Avoid silicone sprays to clean the dash
While a shiny dash is tempting, using silicone sprays can actually create an undesirable glare. Use the spray on your pedals, and you’ll find yourself slipping each time you push one down to brake or change gear! Instead, use a clean, damp cloth or a microfibre cloth to gently remove dust buildup from the dash and instruments.
Specially formulated dash and instrument cleaning products are available if you want the extra elbow grease but with less effort on your part. However, warm water alone should mostly do the trick.
Try using a soft paintbrush to flick away built-up dust from behind the rims of dials for any delicate instruments – it will make the job so much more efficient!
Don’t forget sills and door openings
The most overlooked area of a car has to be the sills and door openings, but after you’ve spruced up the rest of your motor, they will stick out like a sore thumb if left unattended.
While the doors are flung open, grab a bucket of fresh soapy water and wash down all the sills and door openings, including around the edges of the windows where green, sticky algae can take root. If it doesn’t budge, grab an old toothbrush to go around the rims to loosen up stubborn grime.
Don’t be afraid of plain water
Soapy detergent filled water may sound like the best plan for getting rid of all the grime and dirt from your car, but washing your motor down with plain water first reduces the risk of rubbing all that grit back into the paintwork, causing scratching as you go.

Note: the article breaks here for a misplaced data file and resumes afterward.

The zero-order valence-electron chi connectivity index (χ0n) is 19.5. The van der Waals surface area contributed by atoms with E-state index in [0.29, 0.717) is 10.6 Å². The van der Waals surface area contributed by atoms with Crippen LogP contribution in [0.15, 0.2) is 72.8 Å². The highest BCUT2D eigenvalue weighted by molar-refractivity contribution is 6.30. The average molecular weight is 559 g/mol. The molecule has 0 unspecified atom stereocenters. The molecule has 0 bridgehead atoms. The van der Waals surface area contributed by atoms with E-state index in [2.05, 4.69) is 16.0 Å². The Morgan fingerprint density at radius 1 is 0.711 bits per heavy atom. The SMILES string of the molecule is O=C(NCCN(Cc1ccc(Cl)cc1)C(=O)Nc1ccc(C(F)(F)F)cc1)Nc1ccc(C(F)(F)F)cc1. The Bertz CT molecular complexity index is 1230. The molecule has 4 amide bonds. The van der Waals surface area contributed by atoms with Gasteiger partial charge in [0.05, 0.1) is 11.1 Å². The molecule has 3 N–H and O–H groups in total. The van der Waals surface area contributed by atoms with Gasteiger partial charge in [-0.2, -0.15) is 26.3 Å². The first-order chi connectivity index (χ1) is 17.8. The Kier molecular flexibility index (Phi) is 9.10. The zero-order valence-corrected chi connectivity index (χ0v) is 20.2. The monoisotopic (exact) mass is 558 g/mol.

Once you’ve removed the bulk of dirt, wash your car down with a proper car wash solution so that you don’t strip away any of the protective wax layers that cover the paint. If you take the systematic approach, i.e. start from the roof to the sides before cleaning the front and rear of the car. This gives time for the solution to soak the grimier areas, which build up predominantly around the wheel arches and base of your vehicle.
If you encounter a stubborn patch of dirt, try using a tar and bug remover spray on the spot. This will gently remove the dirt without you potentially scratching the paint. Rinse once complete.
Keep refreshing your water bucket
It may sound obvious, but grit quickly builds up and turns the water in your bucket from clean to grim! So make sure you keep tabs on the water’s colour and refresh the water whenever it gets too murky.
After all, you don’t want to rub all that grit and dirt you’ve just washed away back into your car’s paintwork.
If you wash your car regularly, you might want to consider a grit guard to fit at the bottom of your bucket. This will encourage the dirt to settle at the base and keep your water cleaner for longer.
Try and wax between 2 – 4 times a year